Professor of HIV
Queen Mary, University of London
Lead for HIV Research
Barts Health NHS Trust
The Royal London Hospital
London, United Kingdom
Chloe Orkin, MBChB, FRCP, MD, has disclosed that she has participated on speaker bureaus for, received consulting fees from, and received funds for research support from Gilead Sciences, Janssen, MSD, and ViiV Healthcare.
The 2018 Conference on Retroviruses and Opportunistic Infections (CROI) held in Boston, Massachusetts, showcased the latest research across many relevant clinical topics. Although we did not see many phase III ART clinical trials presented at CROI 2018, I was greatly interested in the studies focusing on the role of INSTIs in immune reconstitution inflammatory syndrome (IRIS). Below I summarize the clinical challenge presented by IRIS and highlight several important presentations and their clinical implications for this challenging condition.
Clinical Challenge: IRIS and the Risk of Mortality
Globally, substantial proportions of patients still present for treatment with advanced HIV disease (defined as CD4+ cell counts < 200 cells/mm3 and/or AIDS-defining illnesses). Despite advances in ART, there remains a high mortality rate in patients with advanced disease shortly after starting ART. There are multiple risk factors for mortality, and IRIS is thought to be a substantial contributor. Furthermore, the risk for IRIS correlates with a faster decline in HIV-1 RNA. INSTIs—which are now the preferred option in first-line ART—lower HIV-1 RNA very quickly. Two previously reported cohort studies described an increased incidence of IRIS with INSTIs, but analyses of randomized studies were generally lacking until CROI 2018.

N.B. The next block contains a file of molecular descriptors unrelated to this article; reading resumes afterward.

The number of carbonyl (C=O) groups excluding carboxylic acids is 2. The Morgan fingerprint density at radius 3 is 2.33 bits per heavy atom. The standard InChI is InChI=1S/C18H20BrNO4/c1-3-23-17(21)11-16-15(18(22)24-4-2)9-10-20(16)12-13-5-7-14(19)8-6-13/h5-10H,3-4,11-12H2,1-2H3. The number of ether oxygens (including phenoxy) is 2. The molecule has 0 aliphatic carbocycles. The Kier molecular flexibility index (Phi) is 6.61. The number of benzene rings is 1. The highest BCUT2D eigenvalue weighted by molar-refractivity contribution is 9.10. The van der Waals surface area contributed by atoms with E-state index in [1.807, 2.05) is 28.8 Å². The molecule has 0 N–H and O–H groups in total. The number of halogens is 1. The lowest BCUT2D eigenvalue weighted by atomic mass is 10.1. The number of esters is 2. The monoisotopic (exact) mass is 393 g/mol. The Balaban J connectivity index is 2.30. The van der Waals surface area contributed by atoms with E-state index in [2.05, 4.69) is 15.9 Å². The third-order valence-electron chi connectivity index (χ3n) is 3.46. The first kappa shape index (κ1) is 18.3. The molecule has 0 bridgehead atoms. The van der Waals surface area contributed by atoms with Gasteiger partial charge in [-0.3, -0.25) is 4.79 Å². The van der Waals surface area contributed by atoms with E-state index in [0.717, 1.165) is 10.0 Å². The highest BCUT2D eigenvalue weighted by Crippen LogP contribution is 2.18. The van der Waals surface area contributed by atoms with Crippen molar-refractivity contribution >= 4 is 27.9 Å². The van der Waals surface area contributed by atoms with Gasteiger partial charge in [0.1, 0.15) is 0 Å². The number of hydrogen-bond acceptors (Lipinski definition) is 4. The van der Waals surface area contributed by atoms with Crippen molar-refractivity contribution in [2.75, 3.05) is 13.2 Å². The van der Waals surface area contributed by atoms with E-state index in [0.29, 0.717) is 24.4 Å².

IRIS and Risk of Mortality: Analyses of Randomized Trials
Three important studies on this issue were presented at CROI 2018. The first was the large randomized controlled REALITY trial, which was conducted in sub-Saharan Africa in patients with CD4+ cell counts < 100 cells/mm3 and assessed the effects on 24-week mortality of adding an INSTI to a standard 3-drug regimen (2 NRTIs + NNRTI) for 12 weeks. IRIS event endpoints were adjudicated by a blinded expert panel. REALITY showed that despite a faster HIV-1 RNA decline in the raltegravir-intensified group, the 24-week and 48-week mortality rates were similar and there was no effect on fatal or non-fatal IRIS events.
The second report was a post hoc analysis of the randomized phase III OPTIMAL trial, which evaluated the impact of first-line INSTIs on IRIS events. This study enrolled patients with CD4+ cell counts < 200 cells/mm3. The analysis found no significant difference in IRIS rates between those who received INSTIs vs those who did not.
The third was an interim analysis of the open-label, randomized phase IIIa INSPIRING study, which compared the use of single-agent dolutegravir vs efavirenz when combined with rifampicin-based tuberculosis therapy. The authors reported on the rate of IRIS, a secondary endpoint. They found no difference in incidence of tuberculosis-associated IRIS or other IRIS between treatment arms.
These data collectively give us more confidence that using INSTIs in patients with very low CD4+ cell counts is unlikely to lead to IRIS-related mortality. I find these data reassuring, given the move toward INSTI-based first-line regimens.
Would you intensify ART with an INSTI for patients with low CD4+ cell counts? Please join the conversation and share your experiences in the comments box below.